01/27/2015 02:11 am ET Updated Jan 28, 2015

Neil deGrasse Tyson And NFL Football Maker Wilson Call Bull On Bill Belichick's Deflategate Excuse [UPDATE]

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UPDATE 1/28/15: Astrophysicist Neil deGrasse Tyson now says he got his Deflategate numbers wrong. Read more about it here.

Original story follows

Neil deGrasse Tyson, director of the Hayden Planetarium at the American Museum of Natural History and all-around scientific badass, said on Monday that New England Patriots coach Bill Belichick is full of hot air when it comes to Deflategate.

Belichick claimed “atmospheric conditions” may have caused balls to lose air pressure during his team's AFC Championship win over the Indianapolis Colts on Jan. 18.

But Tyson deflated that theory with a single tweet:

Also on Monday, the NFL's official football manufacturer said Belichick's explanation didn't fly.

That’s BS," Wilson representative Jim Jenkins told "That’s BS, man.”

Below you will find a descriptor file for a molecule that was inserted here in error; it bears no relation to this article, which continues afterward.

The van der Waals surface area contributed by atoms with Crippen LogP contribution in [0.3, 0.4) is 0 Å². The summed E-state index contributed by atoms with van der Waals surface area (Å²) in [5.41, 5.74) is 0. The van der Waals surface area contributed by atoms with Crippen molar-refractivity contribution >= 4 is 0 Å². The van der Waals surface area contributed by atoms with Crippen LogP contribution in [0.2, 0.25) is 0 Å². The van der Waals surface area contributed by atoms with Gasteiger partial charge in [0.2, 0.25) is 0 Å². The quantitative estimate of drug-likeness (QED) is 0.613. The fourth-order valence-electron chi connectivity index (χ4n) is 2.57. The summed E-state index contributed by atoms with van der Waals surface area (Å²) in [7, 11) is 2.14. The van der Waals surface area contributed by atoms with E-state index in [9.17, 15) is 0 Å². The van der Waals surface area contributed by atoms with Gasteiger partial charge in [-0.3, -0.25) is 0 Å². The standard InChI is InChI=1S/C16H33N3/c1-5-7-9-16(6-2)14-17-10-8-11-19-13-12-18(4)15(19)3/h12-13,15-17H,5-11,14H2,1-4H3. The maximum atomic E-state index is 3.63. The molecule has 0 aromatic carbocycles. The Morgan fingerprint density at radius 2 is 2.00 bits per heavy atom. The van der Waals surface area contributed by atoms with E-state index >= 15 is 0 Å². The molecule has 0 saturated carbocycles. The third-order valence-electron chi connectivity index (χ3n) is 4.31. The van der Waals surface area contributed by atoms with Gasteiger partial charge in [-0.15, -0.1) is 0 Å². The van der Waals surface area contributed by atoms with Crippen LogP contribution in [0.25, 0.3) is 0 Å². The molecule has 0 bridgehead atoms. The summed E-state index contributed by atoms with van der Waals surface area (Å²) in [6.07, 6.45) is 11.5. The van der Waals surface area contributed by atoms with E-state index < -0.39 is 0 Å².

Jenkins told the website that different environments might cause the PSI inside the ball to change,but "maybe in a year or two." To cause the pressure to change more quickly, Jenkins suggested a ball would have to be placed in a freezer, then thawed.

Tyson and Jenkins aren't alone in dismissing Belichick. Last week, Bill Nye "The Science Guy" poked holes in another explanation floated by Belichick, that the balls could become deflated when they were rubbed before the game.

Rubbing the football -- I don’t think you can change the pressure,” Nye said. “To really change the pressure, you need one of these, the inflation needle.”

However, four Boston-area scientists told the Boston Globe that temperature changes will cause a football to lose air pressure.

“Based on simple ideal-gas-law calculations, I would not be surprised if the Patriots are vindicated," James Bird, assistant professor of mechanical engineering at Boston University, told the newspaper. "That said, there are many unknowns that can make small differences."

ESPN reported last week that 11 of 12 Patriots footballs fell 2 pounds short of NFL standards for inflation, which require between 12.5 and 13.5 pounds per square inch.

Under-inflated footballs are easier to catch, especially in the wet weather during the AFC title game.

All of the footballs used by the Colts met league standards.

On Monday, the Patriots reportedly turned over a surveillance video to the NFL that allegedly shows a locker room attendant taking two bags of balls into a bathroom.